Whatever the case, it’s time for a strong nudge from someone just like you. For that matter, you might even have to break the glass. But do that and do it soon. The sooner they see how much you love, respect and value them, the sooner they will be on the path of offering that same consideration to themselves.


DAVID BERRY is the author of “A More Daring Life: Finding Voice at the Crossroads of Change” and the founder of RULE13 Learning. He speaks and writes about the complexity of leading in a changing world.

Happy (just not enough)

Walt Disney created and invited us to the “happiest place on earth.” Do you think he believed that the place itself – the castle and the rides and the well-manicured grounds – was the source of that happiness? Or do you think that he delighted in providing a backdrop, a scene onto which we could project our own visions of happiness with and around the people we love, the relationships that are the real source of our happiness?

Whatever Disney has become, I like the romantic idea that Walt attempted to live into the latter question, that he was simply creating a new environment, one never before imagined, within which we could stimulate and reenforce the best of ourselves and the best of those we love. That he could build an empire on that premise might have, but probably didn’t surprise him.

Walking down Main Street this morning, I carried a sense of opportunity that Walt and Mickey’s playground could and would provide that very stimulus for me and my family. That walk remains magical to me, a few moments of suspended reality and appreciation for an extraordinary vision superbly brought to life.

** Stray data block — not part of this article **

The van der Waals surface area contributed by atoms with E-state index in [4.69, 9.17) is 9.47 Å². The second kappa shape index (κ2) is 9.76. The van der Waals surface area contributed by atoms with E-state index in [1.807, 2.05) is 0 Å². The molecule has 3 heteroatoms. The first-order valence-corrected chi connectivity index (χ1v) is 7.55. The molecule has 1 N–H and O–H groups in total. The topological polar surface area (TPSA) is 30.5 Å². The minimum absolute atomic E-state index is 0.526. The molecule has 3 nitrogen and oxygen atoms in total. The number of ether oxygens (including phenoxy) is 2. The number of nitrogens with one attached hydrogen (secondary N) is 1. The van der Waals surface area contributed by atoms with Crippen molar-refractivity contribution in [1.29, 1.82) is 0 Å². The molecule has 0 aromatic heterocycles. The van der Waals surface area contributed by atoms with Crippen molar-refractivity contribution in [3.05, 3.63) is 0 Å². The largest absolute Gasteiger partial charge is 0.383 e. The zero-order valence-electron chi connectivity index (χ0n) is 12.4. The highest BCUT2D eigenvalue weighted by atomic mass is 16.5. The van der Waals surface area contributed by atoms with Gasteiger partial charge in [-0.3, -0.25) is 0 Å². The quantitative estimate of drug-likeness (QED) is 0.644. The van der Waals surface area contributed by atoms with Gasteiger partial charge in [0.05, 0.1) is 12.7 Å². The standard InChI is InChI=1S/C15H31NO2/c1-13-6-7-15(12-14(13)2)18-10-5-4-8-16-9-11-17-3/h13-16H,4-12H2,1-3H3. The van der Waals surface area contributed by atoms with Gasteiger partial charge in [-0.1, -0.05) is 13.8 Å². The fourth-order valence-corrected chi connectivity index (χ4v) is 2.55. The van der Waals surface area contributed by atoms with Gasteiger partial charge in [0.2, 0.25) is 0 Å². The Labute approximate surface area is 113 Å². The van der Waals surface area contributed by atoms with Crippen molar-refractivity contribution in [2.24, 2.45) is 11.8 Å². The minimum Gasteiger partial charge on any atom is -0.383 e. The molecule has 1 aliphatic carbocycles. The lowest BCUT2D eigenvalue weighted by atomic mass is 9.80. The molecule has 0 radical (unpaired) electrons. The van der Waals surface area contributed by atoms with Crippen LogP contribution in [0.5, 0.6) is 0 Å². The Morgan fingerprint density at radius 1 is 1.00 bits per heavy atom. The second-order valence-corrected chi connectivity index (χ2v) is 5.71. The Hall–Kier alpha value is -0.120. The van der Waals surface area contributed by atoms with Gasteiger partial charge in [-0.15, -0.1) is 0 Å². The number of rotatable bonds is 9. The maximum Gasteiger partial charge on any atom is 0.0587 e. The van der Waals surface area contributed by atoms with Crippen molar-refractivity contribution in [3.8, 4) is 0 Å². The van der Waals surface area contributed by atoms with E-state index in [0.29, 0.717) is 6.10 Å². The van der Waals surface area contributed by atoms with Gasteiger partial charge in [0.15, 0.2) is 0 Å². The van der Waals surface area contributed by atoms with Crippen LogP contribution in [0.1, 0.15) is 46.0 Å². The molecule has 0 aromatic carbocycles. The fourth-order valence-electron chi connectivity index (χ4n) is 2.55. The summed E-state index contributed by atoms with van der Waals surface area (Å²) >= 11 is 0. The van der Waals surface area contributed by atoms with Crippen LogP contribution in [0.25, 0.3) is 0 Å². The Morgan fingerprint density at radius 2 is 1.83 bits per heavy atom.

As the day advanced and the spring break crowd grew larger, I appreciated something else that Walt in all his genius could not possibly have imagined: that it wouldn’t be enough for us; that no matter how creative and fanciful, how daring and surprising, this island of fantasy and adventure could never stand up to the onslaught of the mobile device.

The happiest place on earth is real. The catch is that it only exists when and where we allow it to. And it seems, more and more, that we are not willing to do that. With every glance at the phone we are reminded of what and where and with whom we are not, rather than what and where and with whom we are. That kind of dissociation from the present moment, even at a place as remarkable as Disneyland, makes Disneyland less than remarkable.

Because it’s not about the place. It is always and only about the people. And when the people are present, curious and engaged with one another and their surroundings, that place – any place – feels magical. And when they are not, there is no amount of window dressing that can do a thing about it.

No one has taken the magic from us, we’ve done that to ourselves. And we alone will have to decide if we’re willing to take it back.